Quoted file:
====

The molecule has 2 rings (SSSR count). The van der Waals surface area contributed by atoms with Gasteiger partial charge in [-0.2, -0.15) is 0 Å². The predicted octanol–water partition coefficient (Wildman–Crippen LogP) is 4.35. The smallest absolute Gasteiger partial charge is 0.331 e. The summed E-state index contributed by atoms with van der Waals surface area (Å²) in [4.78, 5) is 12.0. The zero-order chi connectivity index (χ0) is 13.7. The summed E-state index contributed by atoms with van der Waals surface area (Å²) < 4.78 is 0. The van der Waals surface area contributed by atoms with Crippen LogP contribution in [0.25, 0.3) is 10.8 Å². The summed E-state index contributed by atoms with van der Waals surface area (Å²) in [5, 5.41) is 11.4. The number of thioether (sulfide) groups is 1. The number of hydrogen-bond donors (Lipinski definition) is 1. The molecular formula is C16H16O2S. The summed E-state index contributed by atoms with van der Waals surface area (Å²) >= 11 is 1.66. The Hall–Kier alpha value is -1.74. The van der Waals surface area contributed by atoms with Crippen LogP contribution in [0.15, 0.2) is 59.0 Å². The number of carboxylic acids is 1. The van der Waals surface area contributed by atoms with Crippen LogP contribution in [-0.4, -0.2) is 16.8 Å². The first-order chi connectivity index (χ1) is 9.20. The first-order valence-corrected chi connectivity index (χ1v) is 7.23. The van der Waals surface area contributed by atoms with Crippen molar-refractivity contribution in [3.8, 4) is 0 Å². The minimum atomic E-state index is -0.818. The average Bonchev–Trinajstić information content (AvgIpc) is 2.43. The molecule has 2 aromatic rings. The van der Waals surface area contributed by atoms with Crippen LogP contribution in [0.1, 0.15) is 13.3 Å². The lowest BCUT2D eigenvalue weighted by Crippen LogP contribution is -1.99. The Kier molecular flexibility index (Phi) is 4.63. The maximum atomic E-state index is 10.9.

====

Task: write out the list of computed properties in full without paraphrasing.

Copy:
The molecule has 2 rings (SSSR count). The van der Waals surface area contributed by atoms with Gasteiger partial charge in [-0.2, -0.15) is 0 Å². The predicted octanol–water partition coefficient (Wildman–Crippen LogP) is 4.35. The smallest absolute Gasteiger partial charge is 0.331 e. The summed E-state index contributed by atoms with van der Waals surface area (Å²) in [4.78, 5) is 12.0. The zero-order chi connectivity index (χ0) is 13.7. The summed E-state index contributed by atoms with van der Waals surface area (Å²) < 4.78 is 0. The van der Waals surface area contributed by atoms with Crippen LogP contribution in [0.25, 0.3) is 10.8 Å². The summed E-state index contributed by atoms with van der Waals surface area (Å²) in [5, 5.41) is 11.4. The number of thioether (sulfide) groups is 1. The number of hydrogen-bond donors (Lipinski definition) is 1. The molecular formula is C16H16O2S. The summed E-state index contributed by atoms with van der Waals surface area (Å²) >= 11 is 1.66. The Hall–Kier alpha value is -1.74. The van der Waals surface area contributed by atoms with Crippen LogP contribution in [0.15, 0.2) is 59.0 Å². The number of carboxylic acids is 1. The van der Waals surface area contributed by atoms with Crippen LogP contribution in [-0.4, -0.2) is 16.8 Å². The first-order chi connectivity index (χ1) is 9.20. The first-order valence-corrected chi connectivity index (χ1v) is 7.23. The van der Waals surface area contributed by atoms with Crippen molar-refractivity contribution in [3.8, 4) is 0 Å². The minimum atomic E-state index is -0.818. The average Bonchev–Trinajstić information content (AvgIpc) is 2.43. The molecule has 2 aromatic rings. The van der Waals surface area contributed by atoms with Crippen LogP contribution in [0.1, 0.15) is 13.3 Å². The lowest BCUT2D eigenvalue weighted by Crippen LogP contribution is -1.99. The Kier molecular flexibility index (Phi) is 4.63. The maximum atomic E-state index is 10.9.